ES: I would say that the vast majority of my paintings come from sketches and impressions of real places where I’ve been. In terms of the physical process I will usually take a sketch and translate it into a painting in my studio. I love to paint en plein air (on location), but it’s not always feasible, so I will often sketch on location and take my ideas inside to work up finished paintings. I usually work on wood boards and panels. I begin with toning my surface with thin washes, working out major values and laying in my composition roughly. This will often shift and change over the course of a painting, and I’ve learned to be okay with that. It’s better to follow what is working rather than be constrained by what the sketch is telling me. Some information needs to be edited by the artist in order to land on a composition and color interplay that works for the painting. Sometimes I will leave this underpainting stage to dry before coming in later to lay in more color, build up texture,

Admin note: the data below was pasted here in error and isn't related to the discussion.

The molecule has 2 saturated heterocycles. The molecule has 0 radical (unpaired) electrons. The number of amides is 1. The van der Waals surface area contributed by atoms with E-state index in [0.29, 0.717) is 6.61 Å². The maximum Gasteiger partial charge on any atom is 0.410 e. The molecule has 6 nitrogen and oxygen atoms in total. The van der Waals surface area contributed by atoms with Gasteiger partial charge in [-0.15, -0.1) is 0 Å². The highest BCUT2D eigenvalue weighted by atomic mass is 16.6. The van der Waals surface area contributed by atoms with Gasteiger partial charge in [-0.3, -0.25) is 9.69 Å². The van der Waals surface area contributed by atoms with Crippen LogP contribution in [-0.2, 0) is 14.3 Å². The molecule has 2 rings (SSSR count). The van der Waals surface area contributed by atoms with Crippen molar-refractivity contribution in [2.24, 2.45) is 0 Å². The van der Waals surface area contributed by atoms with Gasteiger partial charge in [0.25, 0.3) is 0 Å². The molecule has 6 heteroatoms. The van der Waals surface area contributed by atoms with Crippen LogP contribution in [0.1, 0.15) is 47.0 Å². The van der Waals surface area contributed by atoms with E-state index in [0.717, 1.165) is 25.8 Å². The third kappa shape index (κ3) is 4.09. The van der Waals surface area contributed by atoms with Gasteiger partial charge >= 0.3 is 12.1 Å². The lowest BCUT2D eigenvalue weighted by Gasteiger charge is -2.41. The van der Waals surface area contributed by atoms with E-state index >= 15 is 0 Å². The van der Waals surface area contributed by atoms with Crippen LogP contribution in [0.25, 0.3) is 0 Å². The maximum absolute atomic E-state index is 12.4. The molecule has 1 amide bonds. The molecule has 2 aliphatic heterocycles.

and refine the shapes. Other times (usually on a smaller painting) I will just go for the painting in an alla prima approach. My approach to painting is always met with greater results when I am courageous, without hesitation, and decisive. That doesn’t mean I am careless, but I try to not be afraid of ruining a painting. I just tell myself that if the painting doesn’t feel right it just means it isn’t finished. So, I’ll just keep at it. When the last stroke is put down I usually know. Sometimes a painting will nag me later to be changed, but more often I know when it is finished.Some information needs to be edited by the artist in order to land on a composition and color interplay that works for the painting. Sometimes I will leave this underpainting stage to dry before coming in later to lay in more color, build up texture, and refine the shapes. Other times (usually on a smaller painting) I will just go for the painting in an alla prima approach. My approach to painting is always met with greater results when I am courageous, without hesitation, and decisive. That doesn’t mean I am careless, but I try to not be afraid of ruining a painting. I just tell myself that if the painting doesn’t feel right it just means it isn’t finished. So, I’ll just keep at it. When the last stroke is put down I usually know. Sometimes a painting will nag me later to be changed, but more often I know when it is finished.